• Heighten efficiency through the use of intuitive visual cues and reminders
  • Reduce waste with visual aids that clearly display the status of manufacturing tasks
  • Create safer manufacturing processes by providing visual reminders of safety protocols on the factory floor

Cross-function collaboration

Sometimes, improvements have to come from the joint efforts of multiple teams. Cross-function collaboration occurs when employees from varying operational areas come together to achieve a shared goal. Effective cross-function collaboration can generate major business wins, such as:

  • Employee knowledge sharing, which allows people with different skillsets to provide assistance and insights on any given topic
  • Alignment of organizational goals across multiple teams, providing a unified approach to problem-solving
  • Quicker implementation by effectively closing knowledge and resource gaps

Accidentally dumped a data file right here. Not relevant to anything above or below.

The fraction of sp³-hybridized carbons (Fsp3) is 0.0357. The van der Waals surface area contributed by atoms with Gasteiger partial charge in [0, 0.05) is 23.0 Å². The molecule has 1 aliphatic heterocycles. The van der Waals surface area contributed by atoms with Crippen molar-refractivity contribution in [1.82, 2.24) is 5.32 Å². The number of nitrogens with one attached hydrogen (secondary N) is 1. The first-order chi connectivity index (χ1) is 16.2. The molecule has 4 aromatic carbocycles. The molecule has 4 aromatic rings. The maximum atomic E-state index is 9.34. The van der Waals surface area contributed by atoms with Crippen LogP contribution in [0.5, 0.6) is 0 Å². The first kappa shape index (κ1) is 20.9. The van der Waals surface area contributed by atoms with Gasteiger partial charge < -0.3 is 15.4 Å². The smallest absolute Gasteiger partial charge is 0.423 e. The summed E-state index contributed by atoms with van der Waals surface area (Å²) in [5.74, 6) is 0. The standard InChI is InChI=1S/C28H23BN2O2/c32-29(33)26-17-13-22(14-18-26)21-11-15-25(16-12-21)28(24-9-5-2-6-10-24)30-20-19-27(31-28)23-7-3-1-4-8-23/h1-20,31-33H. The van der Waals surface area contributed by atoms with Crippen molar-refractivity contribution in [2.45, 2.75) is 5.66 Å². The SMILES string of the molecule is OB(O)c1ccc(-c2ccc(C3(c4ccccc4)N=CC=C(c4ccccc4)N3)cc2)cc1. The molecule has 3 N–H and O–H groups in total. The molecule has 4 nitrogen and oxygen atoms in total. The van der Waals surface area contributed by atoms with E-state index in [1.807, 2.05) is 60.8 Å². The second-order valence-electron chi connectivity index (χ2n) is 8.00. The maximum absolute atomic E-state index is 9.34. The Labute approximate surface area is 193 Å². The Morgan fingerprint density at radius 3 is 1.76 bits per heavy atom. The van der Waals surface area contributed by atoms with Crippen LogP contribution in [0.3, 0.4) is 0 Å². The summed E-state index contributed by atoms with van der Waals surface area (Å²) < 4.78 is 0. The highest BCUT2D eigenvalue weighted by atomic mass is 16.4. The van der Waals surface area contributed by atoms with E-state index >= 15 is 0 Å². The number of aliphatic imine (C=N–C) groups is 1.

• Heightened innovation by taking a greater array of expertise and viewpoints into account, such as bridging engineering and manufacturing teams

Organizational alignment

Organizational alignment is the practice of coordinating procedures, resources, knowledge, and ideas for the betterment of the organization. Alignment can take place across operational teams, physical locations, or management levels within an organization. Similar to cross-function collaboration, organizational alignment can open the door for knowledge sharing and innovation, however, the most effective changes require a transparent company culture open to consistent communication and feedback.

Impact reporting

Impact reporting – the practice of creating a report that showcases the positive impact of recent changes to an organization – is a great way to showcase the benefits of implementing a digital CI strategy. Measuring the impact of changes is an integral part of any CI effort – without officially recording changes, it is difficult to determine whether your goals were reached. It is critical that KPIs and metrics used for reporting align to P&L impact and top operational goals. Further, consistent impact reporting can increase your initiative’s visibility and encourage trust and credibility.

Broadcasts improvement